Searching over 5,500,000 cases.


searching
Buy This Entire Record For $7.95

Official citation and/or docket number and footnotes (if any) for this case available with purchase.

Learn more about what you receive with purchase of this case.

Silvestri v. Village of Bronxville

Supreme Court of New York, Second Department

May 15, 2013

Jennifer Silvestri, respondent,
v.
Village of Bronxville, appellant. Index No. 983/11

Morris Duffy Alonso & Faley, New York, N.Y. (Andrea M. Alonso and Anna J. Ervolina of counsel), for appellant.

Andrew C. Risoli, Eastchester, N.Y., for respondent.

WILLIAM F. MASTRO, J.P., REINALDO E. RIVERA, SANDRA L. SGROI, JEFFREY A. COHEN, JJ.

DECISION & ORDER

In an action to recover damages for personal injuries, the defendant appeals from an order of the Supreme Court, Westchester County (Loehr, J.), entered April 23, 2012, which denied its motion for summary judgment dismissing the complaint.

ORDERED that the order is reversed, on the law, with costs, and the defendant's motion for summary judgment dismissing the complaint is granted.

The plaintiff was injured when she was struck by a motor vehicle while she was attempting to cross a road in Bronxville during the evening of December 14, 2010. She commenced this action against the Village of Bronxville, alleging that the intersection where she was struck was inadequately illuminated. The Village moved for summary judgment dismissing the complaint, and the Supreme Court denied the motion.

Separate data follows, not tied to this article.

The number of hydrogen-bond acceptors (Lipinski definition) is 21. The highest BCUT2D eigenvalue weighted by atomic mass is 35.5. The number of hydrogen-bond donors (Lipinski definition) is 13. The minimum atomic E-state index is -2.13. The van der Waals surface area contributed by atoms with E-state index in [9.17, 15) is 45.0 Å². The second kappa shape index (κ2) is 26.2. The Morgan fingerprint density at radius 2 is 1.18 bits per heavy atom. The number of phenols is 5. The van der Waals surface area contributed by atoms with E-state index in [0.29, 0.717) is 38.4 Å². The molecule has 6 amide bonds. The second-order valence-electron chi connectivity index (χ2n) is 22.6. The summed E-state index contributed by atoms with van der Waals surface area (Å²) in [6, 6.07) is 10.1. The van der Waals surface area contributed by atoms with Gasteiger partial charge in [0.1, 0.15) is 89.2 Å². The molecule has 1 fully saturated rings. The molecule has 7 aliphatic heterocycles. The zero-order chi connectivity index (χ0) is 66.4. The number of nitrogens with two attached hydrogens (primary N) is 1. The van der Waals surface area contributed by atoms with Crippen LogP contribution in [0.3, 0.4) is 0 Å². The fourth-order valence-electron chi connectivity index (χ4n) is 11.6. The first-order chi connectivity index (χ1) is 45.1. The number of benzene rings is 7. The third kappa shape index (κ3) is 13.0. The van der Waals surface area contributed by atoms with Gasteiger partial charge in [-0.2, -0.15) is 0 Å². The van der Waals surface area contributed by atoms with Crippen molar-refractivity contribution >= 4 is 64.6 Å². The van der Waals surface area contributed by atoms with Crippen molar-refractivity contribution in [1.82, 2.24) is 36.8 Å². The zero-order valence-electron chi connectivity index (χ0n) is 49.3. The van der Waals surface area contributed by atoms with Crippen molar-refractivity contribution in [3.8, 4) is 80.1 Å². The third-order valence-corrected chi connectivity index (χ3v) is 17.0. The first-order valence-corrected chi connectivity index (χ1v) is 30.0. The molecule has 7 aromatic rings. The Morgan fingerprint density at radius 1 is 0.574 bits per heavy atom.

A municipality has a duty to maintain its streets in a reasonably safe condition (see Lopes v Rostad, 45 N.Y.2d 617, 623). A municipality's obligation to install street lighting, or to maintain existing streetlights, arises only in those situations "in which illumination is necessary to avoid dangerous and potentially hazardous conditions" (Thompson v City of New York, 78 N.Y.2d 682, 684; see Rios v City of New York, 33 A.D.3d 780, 782; Abbott v County of Nassau, 223 A.D.2d 662).

In support of its motion for summary judgment, the Village made a prima facie showing of entitlement to judgment as a matter of law by demonstrating that the subject location was maintained in a reasonably safe condition and that the Village neither created nor had actual or constructive notice of any dangerous condition at that location. In opposition, the plaintiff failed to raise a triable issue of fact as to the existence of any dangerous or potentially hazardous conditions at the intersection. Accordingly, the Village's motion for summary judgment dismissing the complaint should have been granted (see Thompson v City of New York, 78 N.Y.2d at 685; Alvarez v Hee Youn Koo, 16 A.D.3d 442).

MASTRO, J.P., RIVERA, SGROI and COHEN, JJ., concur.


Buy This Entire Record For $7.95

Official citation and/or docket number and footnotes (if any) for this case available with purchase.

Learn more about what you receive with purchase of this case.